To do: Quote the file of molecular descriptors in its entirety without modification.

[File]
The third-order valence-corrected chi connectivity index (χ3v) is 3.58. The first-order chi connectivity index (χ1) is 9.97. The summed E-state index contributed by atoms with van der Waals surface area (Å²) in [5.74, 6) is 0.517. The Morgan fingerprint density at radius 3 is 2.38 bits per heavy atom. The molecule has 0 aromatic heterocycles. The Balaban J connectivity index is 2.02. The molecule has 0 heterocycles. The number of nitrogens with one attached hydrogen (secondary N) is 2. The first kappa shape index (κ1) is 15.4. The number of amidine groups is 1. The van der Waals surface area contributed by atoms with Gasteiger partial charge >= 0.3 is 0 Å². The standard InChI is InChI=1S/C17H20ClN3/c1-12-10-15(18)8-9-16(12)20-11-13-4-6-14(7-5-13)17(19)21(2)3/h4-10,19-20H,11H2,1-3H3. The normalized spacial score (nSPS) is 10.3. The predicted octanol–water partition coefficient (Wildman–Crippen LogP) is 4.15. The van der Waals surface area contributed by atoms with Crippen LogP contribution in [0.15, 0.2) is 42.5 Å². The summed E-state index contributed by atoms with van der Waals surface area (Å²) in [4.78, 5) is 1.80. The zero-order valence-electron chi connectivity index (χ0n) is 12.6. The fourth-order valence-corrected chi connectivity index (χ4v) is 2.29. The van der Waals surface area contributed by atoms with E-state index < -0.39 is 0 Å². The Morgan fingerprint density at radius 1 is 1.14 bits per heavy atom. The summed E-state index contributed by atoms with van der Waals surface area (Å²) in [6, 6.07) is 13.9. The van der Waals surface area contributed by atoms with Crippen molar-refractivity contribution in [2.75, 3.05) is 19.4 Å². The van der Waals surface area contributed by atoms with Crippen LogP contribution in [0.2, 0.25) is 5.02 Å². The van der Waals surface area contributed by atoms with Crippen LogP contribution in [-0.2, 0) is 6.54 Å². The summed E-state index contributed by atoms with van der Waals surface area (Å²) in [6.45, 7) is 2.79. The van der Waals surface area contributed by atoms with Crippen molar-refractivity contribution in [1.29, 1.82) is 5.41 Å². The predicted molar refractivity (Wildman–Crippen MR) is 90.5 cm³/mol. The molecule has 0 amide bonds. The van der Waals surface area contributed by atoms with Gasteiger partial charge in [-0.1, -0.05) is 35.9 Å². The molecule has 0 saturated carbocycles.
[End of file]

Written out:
The third-order valence-corrected chi connectivity index (χ3v) is 3.58. The first-order chi connectivity index (χ1) is 9.97. The summed E-state index contributed by atoms with van der Waals surface area (Å²) in [5.74, 6) is 0.517. The Morgan fingerprint density at radius 3 is 2.38 bits per heavy atom. The molecule has 0 aromatic heterocycles. The Balaban J connectivity index is 2.02. The molecule has 0 heterocycles. The number of nitrogens with one attached hydrogen (secondary N) is 2. The first kappa shape index (κ1) is 15.4. The number of amidine groups is 1. The van der Waals surface area contributed by atoms with Gasteiger partial charge >= 0.3 is 0 Å². The standard InChI is InChI=1S/C17H20ClN3/c1-12-10-15(18)8-9-16(12)20-11-13-4-6-14(7-5-13)17(19)21(2)3/h4-10,19-20H,11H2,1-3H3. The normalized spacial score (nSPS) is 10.3. The predicted octanol–water partition coefficient (Wildman–Crippen LogP) is 4.15. The van der Waals surface area contributed by atoms with Crippen LogP contribution in [0.15, 0.2) is 42.5 Å². The summed E-state index contributed by atoms with van der Waals surface area (Å²) in [4.78, 5) is 1.80. The zero-order valence-electron chi connectivity index (χ0n) is 12.6. The fourth-order valence-corrected chi connectivity index (χ4v) is 2.29. The van der Waals surface area contributed by atoms with E-state index < -0.39 is 0 Å². The Morgan fingerprint density at radius 1 is 1.14 bits per heavy atom. The summed E-state index contributed by atoms with van der Waals surface area (Å²) in [6, 6.07) is 13.9. The van der Waals surface area contributed by atoms with Crippen molar-refractivity contribution in [2.75, 3.05) is 19.4 Å². The van der Waals surface area contributed by atoms with Crippen LogP contribution in [0.2, 0.25) is 5.02 Å². The van der Waals surface area contributed by atoms with Crippen LogP contribution in [-0.2, 0) is 6.54 Å². The summed E-state index contributed by atoms with van der Waals surface area (Å²) in [6.45, 7) is 2.79. The van der Waals surface area contributed by atoms with Crippen molar-refractivity contribution in [1.29, 1.82) is 5.41 Å². The predicted molar refractivity (Wildman–Crippen MR) is 90.5 cm³/mol. The molecule has 0 amide bonds. The van der Waals surface area contributed by atoms with Gasteiger partial charge in [-0.1, -0.05) is 35.9 Å². The molecule has 0 saturated carbocycles.